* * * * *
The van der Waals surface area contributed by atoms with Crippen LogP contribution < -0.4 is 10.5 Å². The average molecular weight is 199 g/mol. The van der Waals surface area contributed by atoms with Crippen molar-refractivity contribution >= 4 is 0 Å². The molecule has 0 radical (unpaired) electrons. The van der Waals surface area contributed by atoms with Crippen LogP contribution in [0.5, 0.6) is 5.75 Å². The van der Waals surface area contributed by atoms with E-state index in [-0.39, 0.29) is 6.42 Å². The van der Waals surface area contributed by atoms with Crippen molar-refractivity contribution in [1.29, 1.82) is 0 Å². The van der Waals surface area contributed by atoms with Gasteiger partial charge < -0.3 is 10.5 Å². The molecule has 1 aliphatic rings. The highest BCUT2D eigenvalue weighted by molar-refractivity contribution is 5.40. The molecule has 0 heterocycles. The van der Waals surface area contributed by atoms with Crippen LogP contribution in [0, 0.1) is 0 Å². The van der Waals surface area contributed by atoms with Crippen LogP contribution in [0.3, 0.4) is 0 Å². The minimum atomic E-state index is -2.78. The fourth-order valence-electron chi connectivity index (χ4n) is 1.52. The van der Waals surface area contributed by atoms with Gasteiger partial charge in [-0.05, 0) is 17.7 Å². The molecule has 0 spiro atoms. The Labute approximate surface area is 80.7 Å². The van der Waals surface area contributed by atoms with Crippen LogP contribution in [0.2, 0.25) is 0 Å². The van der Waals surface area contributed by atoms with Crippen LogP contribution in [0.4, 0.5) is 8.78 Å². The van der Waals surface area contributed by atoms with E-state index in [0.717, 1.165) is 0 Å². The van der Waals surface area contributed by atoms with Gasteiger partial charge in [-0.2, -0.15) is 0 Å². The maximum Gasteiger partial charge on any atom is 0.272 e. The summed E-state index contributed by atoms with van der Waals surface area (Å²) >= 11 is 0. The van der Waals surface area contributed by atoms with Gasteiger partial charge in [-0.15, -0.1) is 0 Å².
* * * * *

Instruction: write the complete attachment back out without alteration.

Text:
The van der Waals surface area contributed by atoms with Crippen LogP contribution < -0.4 is 10.5 Å². The average molecular weight is 199 g/mol. The van der Waals surface area contributed by atoms with Crippen molar-refractivity contribution >= 4 is 0 Å². The molecule has 0 radical (unpaired) electrons. The van der Waals surface area contributed by atoms with Crippen LogP contribution in [0.5, 0.6) is 5.75 Å². The van der Waals surface area contributed by atoms with E-state index in [-0.39, 0.29) is 6.42 Å². The van der Waals surface area contributed by atoms with Crippen molar-refractivity contribution in [1.29, 1.82) is 0 Å². The van der Waals surface area contributed by atoms with Gasteiger partial charge < -0.3 is 10.5 Å². The molecule has 1 aliphatic rings. The highest BCUT2D eigenvalue weighted by molar-refractivity contribution is 5.40. The molecule has 0 heterocycles. The van der Waals surface area contributed by atoms with Crippen LogP contribution in [0, 0.1) is 0 Å². The van der Waals surface area contributed by atoms with Crippen LogP contribution in [0.3, 0.4) is 0 Å². The minimum atomic E-state index is -2.78. The fourth-order valence-electron chi connectivity index (χ4n) is 1.52. The van der Waals surface area contributed by atoms with Gasteiger partial charge in [-0.05, 0) is 17.7 Å². The molecule has 0 spiro atoms. The Labute approximate surface area is 80.7 Å². The van der Waals surface area contributed by atoms with Crippen LogP contribution in [0.2, 0.25) is 0 Å². The van der Waals surface area contributed by atoms with Crippen LogP contribution in [0.4, 0.5) is 8.78 Å². The van der Waals surface area contributed by atoms with E-state index in [0.717, 1.165) is 0 Å². The van der Waals surface area contributed by atoms with Gasteiger partial charge in [-0.2, -0.15) is 0 Å². The maximum Gasteiger partial charge on any atom is 0.272 e. The summed E-state index contributed by atoms with van der Waals surface area (Å²) >= 11 is 0. The van der Waals surface area contributed by atoms with Gasteiger partial charge in [-0.15, -0.1) is 0 Å².